Good Governance: 6 Key Findings From a New Report
We’ve been regularly surveying credit union board members, supervisory (“audit”) committee members, CEOs and senior staff on the executive team for the past five years. And for as many years as we’ve been surveying them, we’ve dreamed about the notion of pulling together a “state of the state” of credit union governance report—both to forward our own understanding of broad trends we’re seeing in the field, and also so that we can share the combined results with you, our friends, colleagues and clients in the credit union community.
The culmination of that dream is The State of Credit Union Governance, 2018: Five Data-Driven Recommendations for Future Success. For details on the survey sample and for charts illustrating the points in this article, be sure to download the report, which is free to CUES members and $99 for non-members.
Today, we are pleased to share the report’s key findings with you. We hope that they will challenge you to increase the focus on effectiveness of governance and leadership at your organization—all toward the betterment of your credit union and its members.
We identified six key findings in total:
1. Board members and CEOs have differing perceptions of governance. Their answers differ on 84 percent of the survey’s 21 key questions, fundamental to good governance—with the exception of the Supervisory Committee survey section, where there is more agreement. (Please note: Percentages throughout the report are rounded up to the nearest decimal; therefore, figures may not total 100 percent.)
2. Board member and CEO perceptions diverge based on tenure. Board members who have served on their boards for a long time have more positive views concerning governance than those board members who have less tenure. Conversely, CEOs with longer tenures tend to be more negative than CEOs with shorter tenures.
3. Bigger really may be better. For 18 of the 21 key questions asked, board members and CEOs of credit unions with assets of $1 billion or greater had survey scores that were statistically significantly higher overall (and therefore more positive views of the CU’s overall governance) than those credit unions with assets ranging from $500 million to $999 million. That is, larger credit unions tend to rate their governance practices higher than those of smaller credit unions.
4. Credit unions that don’t undertake a more comprehensive assessment may have a skewed perception. Those credit unions that participated in survey-only assessments, opting not to include interviews, a document review and a retreat as a part of their process, tended to have more positive scores in many of the areas that we assessed. While the exact reasons for this more rosy viewpoint are unknown, it is a finding that is of genuine concern: Such a skewed—overly positive—viewpoint could cause some credit unions not to take corrective actions when, in fact, some action may be prudent.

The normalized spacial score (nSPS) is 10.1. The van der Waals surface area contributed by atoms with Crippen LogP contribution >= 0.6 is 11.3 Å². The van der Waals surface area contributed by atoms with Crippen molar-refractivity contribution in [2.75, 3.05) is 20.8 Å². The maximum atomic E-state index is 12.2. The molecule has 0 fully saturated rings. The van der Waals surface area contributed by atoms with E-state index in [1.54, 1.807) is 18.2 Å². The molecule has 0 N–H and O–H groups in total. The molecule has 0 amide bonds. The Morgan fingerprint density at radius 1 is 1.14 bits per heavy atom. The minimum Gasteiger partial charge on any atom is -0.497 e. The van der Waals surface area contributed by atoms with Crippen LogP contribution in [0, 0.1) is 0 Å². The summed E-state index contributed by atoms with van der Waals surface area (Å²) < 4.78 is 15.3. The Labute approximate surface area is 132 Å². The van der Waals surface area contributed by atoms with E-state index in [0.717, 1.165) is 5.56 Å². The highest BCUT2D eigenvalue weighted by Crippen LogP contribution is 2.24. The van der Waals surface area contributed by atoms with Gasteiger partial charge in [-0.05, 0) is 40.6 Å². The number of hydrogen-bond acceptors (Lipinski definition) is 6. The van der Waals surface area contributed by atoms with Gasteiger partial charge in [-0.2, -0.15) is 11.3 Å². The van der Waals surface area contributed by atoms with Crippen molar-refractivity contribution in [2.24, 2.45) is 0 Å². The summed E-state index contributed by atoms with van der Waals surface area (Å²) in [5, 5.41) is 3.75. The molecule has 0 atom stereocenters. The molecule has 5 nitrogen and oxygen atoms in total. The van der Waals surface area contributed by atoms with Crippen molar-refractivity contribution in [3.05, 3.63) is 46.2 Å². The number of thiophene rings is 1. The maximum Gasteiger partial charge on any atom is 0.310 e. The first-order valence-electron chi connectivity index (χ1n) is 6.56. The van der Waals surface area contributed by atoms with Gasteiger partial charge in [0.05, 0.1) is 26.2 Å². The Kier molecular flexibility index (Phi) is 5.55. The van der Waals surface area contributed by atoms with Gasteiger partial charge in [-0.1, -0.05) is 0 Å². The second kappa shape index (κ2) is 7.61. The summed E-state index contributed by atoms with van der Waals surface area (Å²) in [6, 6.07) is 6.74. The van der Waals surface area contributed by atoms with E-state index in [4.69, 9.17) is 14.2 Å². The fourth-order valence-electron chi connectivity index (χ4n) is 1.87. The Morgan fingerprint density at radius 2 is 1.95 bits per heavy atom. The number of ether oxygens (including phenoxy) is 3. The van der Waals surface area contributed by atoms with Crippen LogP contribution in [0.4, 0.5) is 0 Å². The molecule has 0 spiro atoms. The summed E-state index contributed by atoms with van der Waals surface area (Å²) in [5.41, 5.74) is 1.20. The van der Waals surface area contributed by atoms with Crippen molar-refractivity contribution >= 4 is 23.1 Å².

5. Respondents are concerned about recruiting future board members. Survey participants expressed concern with the board’s ability to attract the right people to serve on the board in the future, with a full 46 percent of respondents describing their effectiveness in finding, recruiting and nominating new talent as only adequate or less than adequate.
6. CEOs and senior staff perceive lower levels of trust. Just 27 percent of senior staff and 25 percent of CEOs reported that their boards were very effective at building a leadership culture of trust, compared to 53 percent of supervisory committee members and 44 percent of board members.
Michael Daigneault, CCD, is founder and CEO of Quantum Governance L3C, Vienna, Va., CUES’ strategic provider for governance consulting. Daigneault has more than 30 years of experience in the field of governance, management, strategy, planning and facilitation, and served as an executive in residence at CUES’ Governance Leadership Institute.
Jennie Boden serves as the firm’s managing director of strategic relationships and a senior consultant. She has 25 years of experience in the national nonprofit sector and served as the chief staff officer for two nonprofits before coming to Quantum Governance.